Dupuis also posted on her Instagram account on the day she was scheduled to host an album release party for Slugger that she would instead repurpose the party into an event for listening to “healing & inspiring” songs, encouraging her fans not to be discouraged in their activism even if they felt sad and paralyzed in light of the election results.
Sadie Dupuis is unquestionably a staple of the DIY music scene at this point, definitely deserves a spot on this list for being socially conscious and intelligent in addition to being a super-talented musician, and for proving that making pop music like Slugger, in a time when the United States is falling in on itself, is just what we needed.
Photo: Molly Steadman
Rahne Alexander has been an active member of the Baltimore music and art scene since she moved there from California in 2002, and is certainly one of the hardest-working among the musicians I know, not to mention the Baltimore scene itself. She’s been an integral part of many now-iconic Baltimore institutions like the Charm City Kitty Club (of which she was a founding member)- “a collectively run cabaret designed to foster, showcase, and celebrate creative expression among lesbian, dyke, bisexual, transgender, transsexual, and genderqueer individuals as well as our allies”, the Maryland Film Festival (for which she ran operations for 5 years), the Transmodern Festival, the March on Washington Film Festival, Le Mondo, and Wide Angle Youth Media.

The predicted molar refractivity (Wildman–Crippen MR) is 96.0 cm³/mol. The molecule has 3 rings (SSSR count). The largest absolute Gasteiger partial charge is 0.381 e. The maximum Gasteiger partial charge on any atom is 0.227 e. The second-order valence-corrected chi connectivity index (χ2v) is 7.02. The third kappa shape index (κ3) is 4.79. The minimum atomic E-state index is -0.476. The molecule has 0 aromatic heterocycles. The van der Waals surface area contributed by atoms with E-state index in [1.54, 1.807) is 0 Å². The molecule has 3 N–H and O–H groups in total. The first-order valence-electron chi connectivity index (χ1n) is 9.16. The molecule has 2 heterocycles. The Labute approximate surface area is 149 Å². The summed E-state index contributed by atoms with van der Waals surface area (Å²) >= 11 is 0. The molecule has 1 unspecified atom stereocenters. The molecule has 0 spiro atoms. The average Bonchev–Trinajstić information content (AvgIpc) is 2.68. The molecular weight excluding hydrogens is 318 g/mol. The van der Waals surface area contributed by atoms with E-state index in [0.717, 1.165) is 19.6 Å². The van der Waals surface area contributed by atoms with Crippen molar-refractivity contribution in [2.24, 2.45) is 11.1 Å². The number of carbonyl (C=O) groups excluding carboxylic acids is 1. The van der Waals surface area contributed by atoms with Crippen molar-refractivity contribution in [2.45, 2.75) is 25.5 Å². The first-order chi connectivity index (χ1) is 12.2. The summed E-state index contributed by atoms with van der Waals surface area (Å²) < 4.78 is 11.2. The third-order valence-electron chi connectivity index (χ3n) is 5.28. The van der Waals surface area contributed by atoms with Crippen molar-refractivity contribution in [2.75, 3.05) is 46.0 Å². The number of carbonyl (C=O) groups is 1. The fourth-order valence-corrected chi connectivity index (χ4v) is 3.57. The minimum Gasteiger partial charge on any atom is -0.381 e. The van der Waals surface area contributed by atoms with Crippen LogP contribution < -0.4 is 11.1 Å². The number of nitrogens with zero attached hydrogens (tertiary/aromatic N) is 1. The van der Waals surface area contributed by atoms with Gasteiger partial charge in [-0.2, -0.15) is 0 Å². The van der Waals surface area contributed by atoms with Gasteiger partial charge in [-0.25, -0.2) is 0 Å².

Queer Interiors, which is a multimedia installation she created with artist Jaimes Mayhew, was installed at the Baltimore Museum of Art and will be displayed until August 2017; The Baltimore LGBTQI+ Home Movie Quilt (a component of the project) was awarded a Saul Zaentz Fund Innovation in Film and Media grant.
Aside from all of the amazing aforementioned work Rahne has done during her time in Baltimore, she’s also involved in multiple music projects - The Degenerettes, as of 2016, have been around for 12 years! She is also in Guided by Wire with Jack Pinder (of Manners Manners, another great Baltimore band), which is a project that plays exclusively Neko Case and Guided by Voices covers, and recently performed with Laura Cantrell.